821+ documents containing “call of the wild”.
Survival (Man vs. Wild)
Published in 1903, Call of the Wild is Jack London's most popular book. It is sometimes seen as a book for young adults, but is a dark trip into human nature and a species that can be noble as well as incredibly cruel and insensitive. The protagonist, Buck, is a dog that is kidnapped and placed into servitude as a sled dog during the 19th century Klondike Gold ush. It is Bucks loyalty and instinct to return to his owners that forms the plot of the book -- and the assumptions the reader is able to make about the inhumanity of humans and the very real loyalty and humanity Buck shows.
Hatchet is a 1987, three-time Newbery Honor book for young adults dealing with survival, and is the first of four novels using the same characters. The gist of the plot follows 13-year-old Brian obeson who is stranded….
He is willing and able to work always and though Skeet and Nig are also always willing to work for John, it is only Buck who seems genuinely happy and ready to do the work. Buck is much different than the other dogs when it comes to attention as well. "Unlike Skeet, who was won't to shove her nose under Thornton's hand and nudge till petted, or Nig, who would stalk up and rest his great head on Thornton's knee, Buck was content to adore at a distance" (91-92).
Buck is able to turn from a wild beast into a tame and loving animal and it is because of John that Buck is able to do this. It can be gathered that John is a bit of a wild beast himself. Buck's connection to John is very primitive; though he feels and hears the call of the wild, he does….
Wild Geese Analysis
Oliver's "Wild Geese"
Mary Oliver is an American poet who explores an individual's relationship with nature through her work. Oliver's poetry has been described as "an excellent antidote for the excesses of civilization for too much flurry and inattention, and the baroque conventions of our social and professional lives. She is a poet of wisdom and generosity whose vision allows us to look intimately at a world not of our making" (Mary Oliver, n.d.). In "Wild Geese," Oliver uses imagery, content, and form to explore the relationship between an individual and nature.
In "Wild Geese" (1986), Oliver use of imagery helps to establish the bond that she is advocating between individuals and nature. The first six lines of the poem focus on the individual and establish that the individual does "not have to be good" and does "not have to walk on [their] knees/for a hundred miles through the desert….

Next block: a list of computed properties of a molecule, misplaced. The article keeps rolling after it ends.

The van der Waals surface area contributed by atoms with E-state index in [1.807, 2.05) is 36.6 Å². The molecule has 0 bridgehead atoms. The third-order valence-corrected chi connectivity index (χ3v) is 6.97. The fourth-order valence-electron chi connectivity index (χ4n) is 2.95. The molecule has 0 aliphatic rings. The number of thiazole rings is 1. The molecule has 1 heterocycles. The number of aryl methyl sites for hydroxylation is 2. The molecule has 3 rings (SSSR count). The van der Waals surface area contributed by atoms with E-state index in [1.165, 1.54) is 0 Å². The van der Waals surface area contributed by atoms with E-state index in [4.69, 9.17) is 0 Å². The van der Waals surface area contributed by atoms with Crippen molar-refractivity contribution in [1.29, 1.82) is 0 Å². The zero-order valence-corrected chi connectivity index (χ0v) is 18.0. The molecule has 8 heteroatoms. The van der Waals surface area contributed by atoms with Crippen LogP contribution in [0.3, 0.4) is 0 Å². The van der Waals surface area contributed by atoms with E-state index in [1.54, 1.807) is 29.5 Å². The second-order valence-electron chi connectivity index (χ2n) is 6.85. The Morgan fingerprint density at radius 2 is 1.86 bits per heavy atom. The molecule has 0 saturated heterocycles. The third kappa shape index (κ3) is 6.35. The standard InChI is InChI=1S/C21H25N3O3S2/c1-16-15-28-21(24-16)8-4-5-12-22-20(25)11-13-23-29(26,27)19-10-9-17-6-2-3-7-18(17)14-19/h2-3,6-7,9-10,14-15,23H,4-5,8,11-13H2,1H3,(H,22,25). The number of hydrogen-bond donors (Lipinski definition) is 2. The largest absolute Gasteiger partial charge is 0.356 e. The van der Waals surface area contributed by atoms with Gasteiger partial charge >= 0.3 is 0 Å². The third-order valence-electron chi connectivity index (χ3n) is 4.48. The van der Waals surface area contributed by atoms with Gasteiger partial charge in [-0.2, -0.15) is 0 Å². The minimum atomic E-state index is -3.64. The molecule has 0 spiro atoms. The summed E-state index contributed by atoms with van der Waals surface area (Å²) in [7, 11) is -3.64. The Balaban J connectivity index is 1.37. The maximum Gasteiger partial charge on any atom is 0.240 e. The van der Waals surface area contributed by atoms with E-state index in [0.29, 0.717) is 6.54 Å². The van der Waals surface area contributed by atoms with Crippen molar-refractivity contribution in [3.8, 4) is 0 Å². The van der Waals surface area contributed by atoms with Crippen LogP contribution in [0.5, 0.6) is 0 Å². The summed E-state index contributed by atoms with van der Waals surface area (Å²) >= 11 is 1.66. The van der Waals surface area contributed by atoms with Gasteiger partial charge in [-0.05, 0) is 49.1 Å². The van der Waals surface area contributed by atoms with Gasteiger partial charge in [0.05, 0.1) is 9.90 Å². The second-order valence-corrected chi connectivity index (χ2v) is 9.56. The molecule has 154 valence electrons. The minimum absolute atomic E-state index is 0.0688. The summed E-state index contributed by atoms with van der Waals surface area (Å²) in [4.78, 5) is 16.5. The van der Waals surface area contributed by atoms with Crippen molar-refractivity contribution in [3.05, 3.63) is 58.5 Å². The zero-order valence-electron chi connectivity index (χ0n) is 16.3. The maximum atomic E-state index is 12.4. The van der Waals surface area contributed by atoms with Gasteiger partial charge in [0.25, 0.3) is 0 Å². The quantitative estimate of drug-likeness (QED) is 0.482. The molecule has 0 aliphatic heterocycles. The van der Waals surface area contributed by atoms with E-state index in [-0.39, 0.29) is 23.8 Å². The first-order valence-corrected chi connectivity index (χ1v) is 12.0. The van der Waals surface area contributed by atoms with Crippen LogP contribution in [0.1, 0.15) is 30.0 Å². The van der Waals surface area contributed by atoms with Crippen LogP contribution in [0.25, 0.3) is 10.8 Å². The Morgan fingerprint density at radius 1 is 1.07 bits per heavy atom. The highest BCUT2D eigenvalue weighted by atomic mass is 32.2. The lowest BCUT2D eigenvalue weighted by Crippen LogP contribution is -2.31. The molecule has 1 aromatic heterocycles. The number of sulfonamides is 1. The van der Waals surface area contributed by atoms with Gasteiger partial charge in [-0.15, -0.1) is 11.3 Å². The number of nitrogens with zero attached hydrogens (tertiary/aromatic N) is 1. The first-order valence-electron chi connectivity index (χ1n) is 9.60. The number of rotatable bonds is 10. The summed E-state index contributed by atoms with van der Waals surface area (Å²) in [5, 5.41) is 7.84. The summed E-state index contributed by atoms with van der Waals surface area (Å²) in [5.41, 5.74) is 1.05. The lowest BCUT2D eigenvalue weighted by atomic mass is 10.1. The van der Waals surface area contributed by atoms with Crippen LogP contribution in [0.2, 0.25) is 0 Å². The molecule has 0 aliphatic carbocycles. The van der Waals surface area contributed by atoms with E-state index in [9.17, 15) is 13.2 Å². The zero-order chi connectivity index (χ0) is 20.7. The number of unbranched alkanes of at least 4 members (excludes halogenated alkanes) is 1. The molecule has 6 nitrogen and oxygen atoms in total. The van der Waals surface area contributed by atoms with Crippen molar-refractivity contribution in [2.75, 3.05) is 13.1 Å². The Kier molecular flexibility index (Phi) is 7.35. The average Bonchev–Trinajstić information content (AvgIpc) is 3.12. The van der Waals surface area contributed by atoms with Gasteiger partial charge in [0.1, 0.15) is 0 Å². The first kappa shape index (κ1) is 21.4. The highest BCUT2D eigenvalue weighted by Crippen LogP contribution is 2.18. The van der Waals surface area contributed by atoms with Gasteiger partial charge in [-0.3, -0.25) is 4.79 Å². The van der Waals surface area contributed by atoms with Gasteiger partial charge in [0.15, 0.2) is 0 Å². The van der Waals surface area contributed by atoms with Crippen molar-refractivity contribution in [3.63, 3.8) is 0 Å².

In essence, Burgundy is saying that people have allowed the negative aspects of their characters and the war to overtake them and this is resulting in wildness. In saying this, Burgundy is calling for self-restraint as much as he is calling for peace. The kings of England and France agree to Burgundy's call for peace and a truce is reached. In doing so, it is as if the people of both countries and King Henry V call on the rational parts of themselves, bury their wildness again, and allow everything that is positive to return to the surface.
This concludes the analysis of the use of the word wild in the play. It has been seen that the word is used at the beginning of the play to refer to Henry's character and used to refer to the situation overall in England and France. In every case that the word….
Basically, Charles had accidentally rolled backwards at the edge of a parking area outside a fraternity at another college. His open-topped Jeep slid a few feet backwards down a steep wooded hill in the black of night and came to rest on loose rocks and soil at a very steep upward angle. The hill was so steep that it would have been impossible to release the brake to engage the clutch without sliding backwards down a rocky mountainous hill. n fact, the hill was too steep for the emergency brake to hold the vehicle in place alone. t took a few second for Charles to get the attention of three friends in the backseat, but he managed to tell them they had to get out of the Jeep calmly and only from the sides and not the back. Then he told the girl in the passenger seat that he needed….
Illustrated Meaning -- Lacerated
One look at the results of Clint Malarchuk's lacerated jugular vein by a skate blade was enough to convince him that he no longer wanted to play that position at all. Luckily, Malarchuk was saved by excellent emergency care.
Wild species, which includes that of animals, plants, and of other organisms, constitute the most part of the seafood of the world and of the timber. The Wild species provide a means of earning to the communities apart from providing them with food, medicines, fibers, skins, furs and forage, without which many communities could not have had their living.